Turin Brakes, the South London duo who updated Simon & Garfunkel‘s guitars and harmonies formula for the 21st century, now release their third studio album, JackInABox. The packaging, rather cunningly, is a cardboard box in which the CD is spring-loaded to pop out like the proverbial Jack, catching the recipient unawares. Cunning it may be, but the practical in me wonders how I will get the CD out when the mechanism fails…
The overall feel of JackInABox is summery and light, and the album flows quickly and smoothly from song to song (apparently due to a decision to ditch any song which they couldn’t get right in a couple of takes).
There are songs strongly reminiscent of debut album The Optimist LP, notably Red Moon and Building Wraps Round Me, and and whilst they still dabble in electronica on Come And Go and Asleep With The Fireflies, gone are the LA studio and big name producer of Ether Song. This one was solely a Turin Brakes affair – in Brixton no less.
Olly Knights and Gale Paridjanian have always had an eye for a well-played, good tune. My first hearing of any Turin Brakes song was years ago when two girls on a radio competition phone-in covered Underdog (Save Me) – and on the basis of their rendition I bought The Optimist LP because the quality of Turin Brakes’ songwriting still managed to shine through. If anything, the lads appear to have honed their craft in the intervening years, playing to their obvious musical strengths of acoustic guitar and voice but improving their lyrics and mixing up their style a little.
Many of the tracks still involve the close harmonies and finger-picking guitars which made their name, but the title track, for instance, is a more classic indie-pop song with electric guitars and drums driving the usual catchy chorus. Asleep With The Fireflies has a jazz-funk feel a la Jamiroquai, Last Clown has a wandering piano solo and Come And Go has a jazz swing beat laid down by brushes on snare drum.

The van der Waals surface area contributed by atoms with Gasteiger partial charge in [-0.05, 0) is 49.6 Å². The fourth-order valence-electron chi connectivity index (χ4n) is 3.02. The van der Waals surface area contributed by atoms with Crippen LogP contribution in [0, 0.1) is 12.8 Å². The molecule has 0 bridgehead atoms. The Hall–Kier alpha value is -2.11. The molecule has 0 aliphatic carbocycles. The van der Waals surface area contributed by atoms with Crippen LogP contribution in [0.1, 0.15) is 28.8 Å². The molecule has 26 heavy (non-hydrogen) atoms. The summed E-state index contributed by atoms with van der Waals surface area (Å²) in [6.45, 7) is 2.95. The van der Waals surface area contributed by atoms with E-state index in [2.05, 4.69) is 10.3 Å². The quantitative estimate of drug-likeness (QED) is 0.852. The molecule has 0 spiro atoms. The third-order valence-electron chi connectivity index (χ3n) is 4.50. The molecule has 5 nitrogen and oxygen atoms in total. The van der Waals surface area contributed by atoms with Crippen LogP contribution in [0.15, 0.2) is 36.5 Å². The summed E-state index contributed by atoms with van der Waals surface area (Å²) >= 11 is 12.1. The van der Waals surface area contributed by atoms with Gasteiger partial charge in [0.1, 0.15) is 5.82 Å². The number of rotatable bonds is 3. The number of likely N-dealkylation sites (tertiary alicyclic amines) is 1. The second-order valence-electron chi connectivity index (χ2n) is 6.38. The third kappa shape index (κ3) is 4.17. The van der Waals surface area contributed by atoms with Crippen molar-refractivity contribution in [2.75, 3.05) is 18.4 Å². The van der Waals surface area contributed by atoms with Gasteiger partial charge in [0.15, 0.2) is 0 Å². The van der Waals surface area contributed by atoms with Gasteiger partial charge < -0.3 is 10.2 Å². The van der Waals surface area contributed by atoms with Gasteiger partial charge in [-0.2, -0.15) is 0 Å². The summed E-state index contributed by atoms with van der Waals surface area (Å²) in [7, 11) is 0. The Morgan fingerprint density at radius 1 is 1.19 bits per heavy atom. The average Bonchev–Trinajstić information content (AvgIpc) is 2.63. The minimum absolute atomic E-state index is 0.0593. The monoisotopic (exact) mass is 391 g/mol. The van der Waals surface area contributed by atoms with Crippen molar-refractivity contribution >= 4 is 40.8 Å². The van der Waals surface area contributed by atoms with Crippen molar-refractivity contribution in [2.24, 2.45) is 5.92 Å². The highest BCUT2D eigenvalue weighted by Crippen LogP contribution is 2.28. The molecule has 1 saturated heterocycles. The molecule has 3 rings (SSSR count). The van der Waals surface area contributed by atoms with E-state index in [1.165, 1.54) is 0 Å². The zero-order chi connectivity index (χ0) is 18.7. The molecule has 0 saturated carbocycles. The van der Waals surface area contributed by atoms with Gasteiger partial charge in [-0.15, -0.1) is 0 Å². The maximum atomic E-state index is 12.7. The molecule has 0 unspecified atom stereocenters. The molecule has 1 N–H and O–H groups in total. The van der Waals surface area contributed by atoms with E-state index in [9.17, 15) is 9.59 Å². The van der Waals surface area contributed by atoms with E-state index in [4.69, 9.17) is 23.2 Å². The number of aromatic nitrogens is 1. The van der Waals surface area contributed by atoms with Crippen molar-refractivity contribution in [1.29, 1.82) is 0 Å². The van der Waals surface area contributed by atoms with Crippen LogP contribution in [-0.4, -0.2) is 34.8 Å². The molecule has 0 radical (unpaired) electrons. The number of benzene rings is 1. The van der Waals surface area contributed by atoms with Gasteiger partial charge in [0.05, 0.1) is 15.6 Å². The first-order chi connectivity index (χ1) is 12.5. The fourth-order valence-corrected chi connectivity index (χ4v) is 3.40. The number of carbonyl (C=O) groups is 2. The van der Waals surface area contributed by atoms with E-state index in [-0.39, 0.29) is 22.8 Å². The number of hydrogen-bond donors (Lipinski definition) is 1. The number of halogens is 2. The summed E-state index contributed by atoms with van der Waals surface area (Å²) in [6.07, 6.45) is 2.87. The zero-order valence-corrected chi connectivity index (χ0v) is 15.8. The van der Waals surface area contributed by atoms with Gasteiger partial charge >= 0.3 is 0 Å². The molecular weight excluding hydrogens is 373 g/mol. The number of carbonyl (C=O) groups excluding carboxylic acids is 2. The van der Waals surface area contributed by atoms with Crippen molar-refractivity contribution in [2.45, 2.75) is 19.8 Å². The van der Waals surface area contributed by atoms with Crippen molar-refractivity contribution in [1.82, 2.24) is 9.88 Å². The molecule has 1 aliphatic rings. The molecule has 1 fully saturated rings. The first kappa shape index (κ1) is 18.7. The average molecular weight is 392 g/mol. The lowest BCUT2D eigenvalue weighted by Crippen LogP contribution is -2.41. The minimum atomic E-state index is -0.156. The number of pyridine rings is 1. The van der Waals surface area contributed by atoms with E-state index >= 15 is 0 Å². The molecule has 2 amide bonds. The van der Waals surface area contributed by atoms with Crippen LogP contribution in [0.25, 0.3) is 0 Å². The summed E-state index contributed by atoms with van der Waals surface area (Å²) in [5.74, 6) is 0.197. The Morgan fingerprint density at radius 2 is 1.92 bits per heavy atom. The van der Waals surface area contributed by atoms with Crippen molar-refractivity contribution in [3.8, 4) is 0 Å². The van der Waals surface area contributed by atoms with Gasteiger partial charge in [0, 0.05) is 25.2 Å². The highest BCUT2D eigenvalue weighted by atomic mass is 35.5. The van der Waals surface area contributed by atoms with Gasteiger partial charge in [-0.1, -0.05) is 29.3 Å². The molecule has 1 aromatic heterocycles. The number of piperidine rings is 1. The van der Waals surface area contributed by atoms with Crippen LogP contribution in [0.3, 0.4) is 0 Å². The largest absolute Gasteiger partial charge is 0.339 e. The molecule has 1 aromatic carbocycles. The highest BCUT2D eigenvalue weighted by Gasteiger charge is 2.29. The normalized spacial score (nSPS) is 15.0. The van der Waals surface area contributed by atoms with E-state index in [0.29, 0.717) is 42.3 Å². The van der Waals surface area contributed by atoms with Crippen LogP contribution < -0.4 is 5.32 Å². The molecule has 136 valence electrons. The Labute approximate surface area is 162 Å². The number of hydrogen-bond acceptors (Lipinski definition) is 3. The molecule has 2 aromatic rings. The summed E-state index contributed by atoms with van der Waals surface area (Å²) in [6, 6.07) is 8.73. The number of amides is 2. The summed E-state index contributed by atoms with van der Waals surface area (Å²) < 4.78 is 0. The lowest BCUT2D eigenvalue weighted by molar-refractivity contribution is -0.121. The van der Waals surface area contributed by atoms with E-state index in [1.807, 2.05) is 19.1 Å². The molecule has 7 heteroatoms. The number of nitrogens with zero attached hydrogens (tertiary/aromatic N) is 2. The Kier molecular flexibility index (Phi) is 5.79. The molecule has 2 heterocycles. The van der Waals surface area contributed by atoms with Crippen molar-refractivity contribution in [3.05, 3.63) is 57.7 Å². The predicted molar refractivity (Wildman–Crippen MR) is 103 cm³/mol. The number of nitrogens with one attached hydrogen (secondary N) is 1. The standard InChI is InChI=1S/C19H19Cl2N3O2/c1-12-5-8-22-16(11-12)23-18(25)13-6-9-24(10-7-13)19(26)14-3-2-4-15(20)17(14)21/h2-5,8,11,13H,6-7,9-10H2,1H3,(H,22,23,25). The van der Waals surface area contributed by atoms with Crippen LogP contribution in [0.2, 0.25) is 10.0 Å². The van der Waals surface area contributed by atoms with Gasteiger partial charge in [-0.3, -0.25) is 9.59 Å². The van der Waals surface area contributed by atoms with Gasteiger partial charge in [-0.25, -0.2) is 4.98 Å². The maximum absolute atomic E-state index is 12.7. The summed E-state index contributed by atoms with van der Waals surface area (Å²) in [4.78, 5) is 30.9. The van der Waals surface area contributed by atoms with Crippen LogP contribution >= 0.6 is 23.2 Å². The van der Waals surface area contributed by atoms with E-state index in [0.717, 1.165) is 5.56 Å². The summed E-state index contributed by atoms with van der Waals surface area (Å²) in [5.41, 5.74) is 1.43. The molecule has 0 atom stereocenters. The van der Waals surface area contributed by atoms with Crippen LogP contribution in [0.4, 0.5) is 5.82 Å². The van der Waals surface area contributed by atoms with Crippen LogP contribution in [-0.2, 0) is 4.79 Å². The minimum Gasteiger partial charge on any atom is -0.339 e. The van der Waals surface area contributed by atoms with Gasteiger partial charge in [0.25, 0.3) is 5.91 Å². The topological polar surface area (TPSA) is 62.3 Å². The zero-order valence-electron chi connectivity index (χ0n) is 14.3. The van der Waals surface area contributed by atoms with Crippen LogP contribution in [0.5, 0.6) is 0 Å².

The lyrics seem less obscure than previously, and there are some which tug the heart strings, such as in Road To Nowhere: “I’m only nine, I’m already feeling the strain / It seems everyone’s dying or curling up in pain.”
Meanwhile, the combination of the lyrics themselves and how they’re sung on Above The Clouds (“When all is said and done… I will love you / When all is said and done… I’ll still love you”) approaches the heights reached by the “I love you” in Simon & Garfunkel’s seminal For Emily, Whenever I May Find Her. Unfortunately the effect in this case is somewhat marred by what sounds like a chirruping wooden flute between each line.
New single Fishing For A Dream is a good introduction to the album as a whole, demonstrating the lightness of touch with swirls of rhythms and melodies, and the can’t-get-it-out-of-your head (if slightly lacking lyrically) chorus of “doo doo doo doo doo…” Better still is opener They Can’t Buy The Sunshine, which has the same musical vibe, but with Turin Brakes’ equivalent of a vitriolic rant – against the unnamed “they” who amongst other things “burned down churches” and “sold our very souls”.
There are undoubtedly weak spots on the album, with wooden flute already mentioned, a rather cheesy feel to Asleep With The Fireflies and the over-extended instrumental section in Come And Go. However, I think this is going to be an album I come back to again and again – so I will just have to hope that that JackInABox CD mechanism is going to last.